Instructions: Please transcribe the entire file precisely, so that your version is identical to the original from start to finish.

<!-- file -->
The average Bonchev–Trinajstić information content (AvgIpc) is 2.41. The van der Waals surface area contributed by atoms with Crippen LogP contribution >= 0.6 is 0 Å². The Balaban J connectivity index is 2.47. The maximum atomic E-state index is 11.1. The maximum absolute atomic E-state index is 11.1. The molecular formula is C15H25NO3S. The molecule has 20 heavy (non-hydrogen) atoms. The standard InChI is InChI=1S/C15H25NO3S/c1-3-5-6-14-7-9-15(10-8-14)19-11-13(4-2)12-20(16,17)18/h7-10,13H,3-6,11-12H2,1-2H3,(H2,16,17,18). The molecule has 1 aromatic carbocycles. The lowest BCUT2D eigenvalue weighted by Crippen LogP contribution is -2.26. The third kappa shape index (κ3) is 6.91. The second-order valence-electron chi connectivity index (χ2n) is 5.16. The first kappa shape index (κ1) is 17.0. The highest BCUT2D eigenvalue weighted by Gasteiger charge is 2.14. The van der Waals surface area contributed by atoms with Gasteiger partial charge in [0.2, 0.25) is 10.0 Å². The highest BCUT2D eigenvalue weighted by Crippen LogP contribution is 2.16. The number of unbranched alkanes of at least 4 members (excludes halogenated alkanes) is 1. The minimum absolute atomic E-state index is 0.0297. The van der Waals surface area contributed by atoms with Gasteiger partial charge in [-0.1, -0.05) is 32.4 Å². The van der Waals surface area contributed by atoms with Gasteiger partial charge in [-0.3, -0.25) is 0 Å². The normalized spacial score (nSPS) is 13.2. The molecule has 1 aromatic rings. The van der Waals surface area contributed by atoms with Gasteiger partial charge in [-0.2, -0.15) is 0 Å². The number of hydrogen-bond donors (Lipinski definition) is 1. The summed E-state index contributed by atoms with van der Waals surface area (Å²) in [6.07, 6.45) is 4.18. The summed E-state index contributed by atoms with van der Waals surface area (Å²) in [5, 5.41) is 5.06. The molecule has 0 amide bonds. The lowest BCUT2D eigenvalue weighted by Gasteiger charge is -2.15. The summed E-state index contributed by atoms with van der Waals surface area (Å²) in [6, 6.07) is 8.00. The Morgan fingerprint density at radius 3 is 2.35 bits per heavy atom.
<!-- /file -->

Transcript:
The average Bonchev–Trinajstić information content (AvgIpc) is 2.41. The van der Waals surface area contributed by atoms with Crippen LogP contribution >= 0.6 is 0 Å². The Balaban J connectivity index is 2.47. The maximum atomic E-state index is 11.1. The maximum absolute atomic E-state index is 11.1. The molecular formula is C15H25NO3S. The molecule has 20 heavy (non-hydrogen) atoms. The standard InChI is InChI=1S/C15H25NO3S/c1-3-5-6-14-7-9-15(10-8-14)19-11-13(4-2)12-20(16,17)18/h7-10,13H,3-6,11-12H2,1-2H3,(H2,16,17,18). The molecule has 1 aromatic carbocycles. The lowest BCUT2D eigenvalue weighted by Crippen LogP contribution is -2.26. The third kappa shape index (κ3) is 6.91. The second-order valence-electron chi connectivity index (χ2n) is 5.16. The first kappa shape index (κ1) is 17.0. The highest BCUT2D eigenvalue weighted by Gasteiger charge is 2.14. The van der Waals surface area contributed by atoms with Gasteiger partial charge in [0.2, 0.25) is 10.0 Å². The highest BCUT2D eigenvalue weighted by Crippen LogP contribution is 2.16. The number of unbranched alkanes of at least 4 members (excludes halogenated alkanes) is 1. The minimum absolute atomic E-state index is 0.0297. The van der Waals surface area contributed by atoms with Gasteiger partial charge in [-0.1, -0.05) is 32.4 Å². The van der Waals surface area contributed by atoms with Gasteiger partial charge in [-0.3, -0.25) is 0 Å². The normalized spacial score (nSPS) is 13.2. The molecule has 1 aromatic rings. The van der Waals surface area contributed by atoms with Gasteiger partial charge in [-0.2, -0.15) is 0 Å². The number of hydrogen-bond donors (Lipinski definition) is 1. The summed E-state index contributed by atoms with van der Waals surface area (Å²) in [6.07, 6.45) is 4.18. The summed E-state index contributed by atoms with van der Waals surface area (Å²) in [5, 5.41) is 5.06. The molecule has 0 amide bonds. The lowest BCUT2D eigenvalue weighted by Gasteiger charge is -2.15. The summed E-state index contributed by atoms with van der Waals surface area (Å²) in [6, 6.07) is 8.00. The Morgan fingerprint density at radius 3 is 2.35 bits per heavy atom.